• solubility;
  • proteins;
  • amorphous;
  • precipitation;
  • hydration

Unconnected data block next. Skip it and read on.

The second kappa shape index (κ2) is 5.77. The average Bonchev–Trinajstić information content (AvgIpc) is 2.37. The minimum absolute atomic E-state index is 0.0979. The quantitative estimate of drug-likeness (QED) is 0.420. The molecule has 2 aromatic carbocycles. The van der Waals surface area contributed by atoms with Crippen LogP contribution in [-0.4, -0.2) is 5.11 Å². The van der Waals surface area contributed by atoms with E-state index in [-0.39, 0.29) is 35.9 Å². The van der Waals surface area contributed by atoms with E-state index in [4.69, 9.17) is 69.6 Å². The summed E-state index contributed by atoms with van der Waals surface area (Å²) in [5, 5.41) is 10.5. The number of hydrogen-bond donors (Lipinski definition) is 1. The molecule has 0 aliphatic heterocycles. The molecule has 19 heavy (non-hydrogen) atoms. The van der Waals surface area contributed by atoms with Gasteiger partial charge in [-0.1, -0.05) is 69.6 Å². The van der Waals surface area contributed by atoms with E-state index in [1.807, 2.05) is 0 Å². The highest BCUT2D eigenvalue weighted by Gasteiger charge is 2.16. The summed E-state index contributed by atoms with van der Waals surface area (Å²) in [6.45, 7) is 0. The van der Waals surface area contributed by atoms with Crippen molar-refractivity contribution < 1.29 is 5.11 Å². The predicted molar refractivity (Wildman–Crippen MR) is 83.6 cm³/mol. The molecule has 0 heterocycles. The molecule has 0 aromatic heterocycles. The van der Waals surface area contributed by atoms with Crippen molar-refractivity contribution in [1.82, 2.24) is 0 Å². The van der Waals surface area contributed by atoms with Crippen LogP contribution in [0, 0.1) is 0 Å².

High concentration protein delivery is difficult to achieve for several protein pharmaceuticals due to low solubility. In this review, we discuss different types of low protein solubility, including low in vitro solubility, which is relevant to the formulation of protein pharmaceuticals. We also discuss different methods of measuring protein solubility with an emphasis on the method of inducing amorphous precipitation using ammonium sulfate. Finally, we discuss strategies for increasing protein solubility, including site-directed mutagenesis. Evidence from solubility-changing mutations in the literature indicate that some hydrophilic residues (aspartic acid, glutamic acid, and serine) contribute significantly more favorably to protein solubility than other hydrophilic residues (asparagine, glutamine, threonine, lysine, and arginine). These findings should prove useful especially in cases where protein structure is not known. In these cases, instead of targeting hydrophobic residues that are often buried, one could target hydrophilic residues that do not contribute favorably to protein solubility and replace them with hydrophilic residues that contribute more favorably. © 2008 Wiley-Liss, Inc. and the American Pharmacists Association J Pharm Sci 97:4155–4166, 2008